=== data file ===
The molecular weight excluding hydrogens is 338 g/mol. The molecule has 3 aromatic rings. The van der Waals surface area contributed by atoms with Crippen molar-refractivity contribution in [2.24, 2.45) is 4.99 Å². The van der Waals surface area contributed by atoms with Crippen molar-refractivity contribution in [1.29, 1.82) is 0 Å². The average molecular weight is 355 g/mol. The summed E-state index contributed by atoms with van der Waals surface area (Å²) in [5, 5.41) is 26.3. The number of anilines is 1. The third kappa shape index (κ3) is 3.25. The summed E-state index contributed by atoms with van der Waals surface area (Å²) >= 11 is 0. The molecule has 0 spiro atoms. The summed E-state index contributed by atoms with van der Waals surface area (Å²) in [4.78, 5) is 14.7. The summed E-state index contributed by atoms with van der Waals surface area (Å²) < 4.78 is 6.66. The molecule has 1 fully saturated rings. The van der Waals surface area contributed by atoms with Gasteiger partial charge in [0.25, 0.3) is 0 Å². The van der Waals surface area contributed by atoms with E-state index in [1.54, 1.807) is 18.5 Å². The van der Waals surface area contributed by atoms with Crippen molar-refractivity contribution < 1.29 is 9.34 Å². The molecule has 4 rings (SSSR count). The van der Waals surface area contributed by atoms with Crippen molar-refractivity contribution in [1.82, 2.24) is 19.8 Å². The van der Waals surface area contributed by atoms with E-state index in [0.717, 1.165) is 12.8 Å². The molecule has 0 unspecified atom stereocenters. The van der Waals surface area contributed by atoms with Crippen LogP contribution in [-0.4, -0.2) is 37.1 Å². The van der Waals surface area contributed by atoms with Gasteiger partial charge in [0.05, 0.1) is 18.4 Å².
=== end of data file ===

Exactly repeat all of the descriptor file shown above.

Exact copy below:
The molecular weight excluding hydrogens is 338 g/mol. The molecule has 3 aromatic rings. The van der Waals surface area contributed by atoms with Crippen molar-refractivity contribution in [2.24, 2.45) is 4.99 Å². The van der Waals surface area contributed by atoms with Crippen molar-refractivity contribution in [1.29, 1.82) is 0 Å². The average molecular weight is 355 g/mol. The summed E-state index contributed by atoms with van der Waals surface area (Å²) in [5, 5.41) is 26.3. The number of anilines is 1. The third kappa shape index (κ3) is 3.25. The summed E-state index contributed by atoms with van der Waals surface area (Å²) >= 11 is 0. The molecule has 0 spiro atoms. The summed E-state index contributed by atoms with van der Waals surface area (Å²) in [4.78, 5) is 14.7. The summed E-state index contributed by atoms with van der Waals surface area (Å²) < 4.78 is 6.66. The molecule has 1 fully saturated rings. The van der Waals surface area contributed by atoms with Gasteiger partial charge in [0.25, 0.3) is 0 Å². The van der Waals surface area contributed by atoms with E-state index in [1.54, 1.807) is 18.5 Å². The van der Waals surface area contributed by atoms with Crippen molar-refractivity contribution < 1.29 is 9.34 Å². The molecule has 4 rings (SSSR count). The van der Waals surface area contributed by atoms with Crippen molar-refractivity contribution in [1.82, 2.24) is 19.8 Å². The van der Waals surface area contributed by atoms with E-state index in [0.717, 1.165) is 12.8 Å². The molecule has 0 unspecified atom stereocenters. The van der Waals surface area contributed by atoms with Crippen LogP contribution in [-0.4, -0.2) is 37.1 Å². The van der Waals surface area contributed by atoms with Gasteiger partial charge in [0.05, 0.1) is 18.4 Å².